Unfractionated heparin dosing for therapeutic anticoagulation in critically ill obese adults

E. M. Hohner, R. M. Kruer, V. T. Gilmore, M. Streiff, H. Gibbs

Research output: Contribution to journalArticlepeer-review

Abstract

Purpose: Research evaluating unfractionated heparin (UFH) dosing in obese critically ill populations is limited. This study aimed to determine optimal weight-based and total therapeutic infusion rates of UFH in this population. Methods: This retrospective cohort study compared adults on UFH infusions in intensive care units from May 2011 through October 2013 across 3 weight strata: 95 to 104 kg (control), 105 to 129 kg (high weight), and greater than or equal to 130 kg (higher weight). Primary outcomes included total and weight-based infusion rates for therapeutic anticoagulation. Results: To achieve therapeutic activated partial thromboplastin times, higher weight patients had higher mean infusion rates compared with control (2017 vs 1582 U/h; P = .002). Mean weight-based therapeutic infusion rate was lower in the higher weight group compared with control (13.1 vs 15.8 U kg-1 h-1; P = .008). Post hoc analyses indicated mean weight-based infusion rate to achieve therapeutic anticoagulation was 15 U kg-1 h-1 in patients less than 165 kg and 13 U kg-1 h-1 in patients greater than 165 kg. Conclusions: Patients greater than or equal to 130 kg have lower weight-based heparin requirements compared with patients 95 to 104 kg. This difference appears to be driven by patients greater than 165 kg. Patients greater than 165 kg have lower weight-based heparin requirements, whereas patients from 105 to 164 kg have weight-based requirements similar to a normal-weight patient population. Initiating heparin at appropriate weight-based doses for obese patients may optimize anticoagulation.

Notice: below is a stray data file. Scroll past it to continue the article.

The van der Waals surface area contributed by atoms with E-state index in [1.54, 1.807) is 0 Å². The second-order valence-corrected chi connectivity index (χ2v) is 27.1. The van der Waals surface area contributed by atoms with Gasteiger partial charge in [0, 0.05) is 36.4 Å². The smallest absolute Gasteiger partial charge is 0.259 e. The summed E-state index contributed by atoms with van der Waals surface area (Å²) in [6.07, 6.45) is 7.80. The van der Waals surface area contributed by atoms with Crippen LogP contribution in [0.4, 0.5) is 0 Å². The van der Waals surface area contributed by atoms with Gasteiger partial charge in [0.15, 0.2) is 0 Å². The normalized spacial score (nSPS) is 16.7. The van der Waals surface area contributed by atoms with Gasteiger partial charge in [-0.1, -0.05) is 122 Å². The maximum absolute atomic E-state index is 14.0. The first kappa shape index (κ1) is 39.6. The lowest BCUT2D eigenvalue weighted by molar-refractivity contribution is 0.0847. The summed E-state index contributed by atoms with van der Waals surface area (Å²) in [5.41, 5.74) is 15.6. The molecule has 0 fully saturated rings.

Original languageEnglish (US)
Pages (from-to)395-399
Number of pages5
JournalJournal of Critical Care
Volume30
Issue number2
DOIs
StatePublished - Apr 1 2015

Keywords

  • Anticoagulation
  • Critically ill
  • Heparin
  • Obesity

ASJC Scopus subject areas

  • Critical Care and Intensive Care Medicine

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